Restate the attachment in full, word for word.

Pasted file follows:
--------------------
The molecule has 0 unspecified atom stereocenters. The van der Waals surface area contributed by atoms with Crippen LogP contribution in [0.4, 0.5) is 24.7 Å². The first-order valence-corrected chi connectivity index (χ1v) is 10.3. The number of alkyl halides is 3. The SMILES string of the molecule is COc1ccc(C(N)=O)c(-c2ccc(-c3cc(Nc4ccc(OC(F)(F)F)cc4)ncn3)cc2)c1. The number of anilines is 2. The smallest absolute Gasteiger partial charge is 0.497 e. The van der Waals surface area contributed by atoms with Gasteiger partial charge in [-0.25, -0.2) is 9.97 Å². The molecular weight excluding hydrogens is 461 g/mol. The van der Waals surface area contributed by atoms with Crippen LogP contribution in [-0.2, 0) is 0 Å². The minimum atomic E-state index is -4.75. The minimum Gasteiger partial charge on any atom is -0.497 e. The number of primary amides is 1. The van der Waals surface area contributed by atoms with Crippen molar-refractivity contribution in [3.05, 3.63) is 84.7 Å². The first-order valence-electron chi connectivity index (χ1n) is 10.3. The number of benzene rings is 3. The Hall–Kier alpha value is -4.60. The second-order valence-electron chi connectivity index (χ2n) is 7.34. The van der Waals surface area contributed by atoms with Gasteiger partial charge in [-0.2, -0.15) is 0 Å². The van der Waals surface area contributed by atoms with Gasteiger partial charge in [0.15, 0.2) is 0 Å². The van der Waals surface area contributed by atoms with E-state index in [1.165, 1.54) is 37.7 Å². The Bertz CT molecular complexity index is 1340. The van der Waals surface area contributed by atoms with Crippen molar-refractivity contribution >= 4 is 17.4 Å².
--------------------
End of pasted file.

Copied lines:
The molecule has 0 unspecified atom stereocenters. The van der Waals surface area contributed by atoms with Crippen LogP contribution in [0.4, 0.5) is 24.7 Å². The first-order valence-corrected chi connectivity index (χ1v) is 10.3. The number of alkyl halides is 3. The SMILES string of the molecule is COc1ccc(C(N)=O)c(-c2ccc(-c3cc(Nc4ccc(OC(F)(F)F)cc4)ncn3)cc2)c1. The number of anilines is 2. The smallest absolute Gasteiger partial charge is 0.497 e. The van der Waals surface area contributed by atoms with Gasteiger partial charge in [-0.25, -0.2) is 9.97 Å². The molecular weight excluding hydrogens is 461 g/mol. The van der Waals surface area contributed by atoms with Crippen LogP contribution in [-0.2, 0) is 0 Å². The minimum atomic E-state index is -4.75. The minimum Gasteiger partial charge on any atom is -0.497 e. The number of primary amides is 1. The van der Waals surface area contributed by atoms with Crippen molar-refractivity contribution in [3.05, 3.63) is 84.7 Å². The first-order valence-electron chi connectivity index (χ1n) is 10.3. The number of benzene rings is 3. The Hall–Kier alpha value is -4.60. The second-order valence-electron chi connectivity index (χ2n) is 7.34. The van der Waals surface area contributed by atoms with Gasteiger partial charge in [-0.2, -0.15) is 0 Å². The van der Waals surface area contributed by atoms with Gasteiger partial charge in [0.15, 0.2) is 0 Å². The van der Waals surface area contributed by atoms with E-state index in [1.165, 1.54) is 37.7 Å². The Bertz CT molecular complexity index is 1340. The van der Waals surface area contributed by atoms with Crippen molar-refractivity contribution >= 4 is 17.4 Å².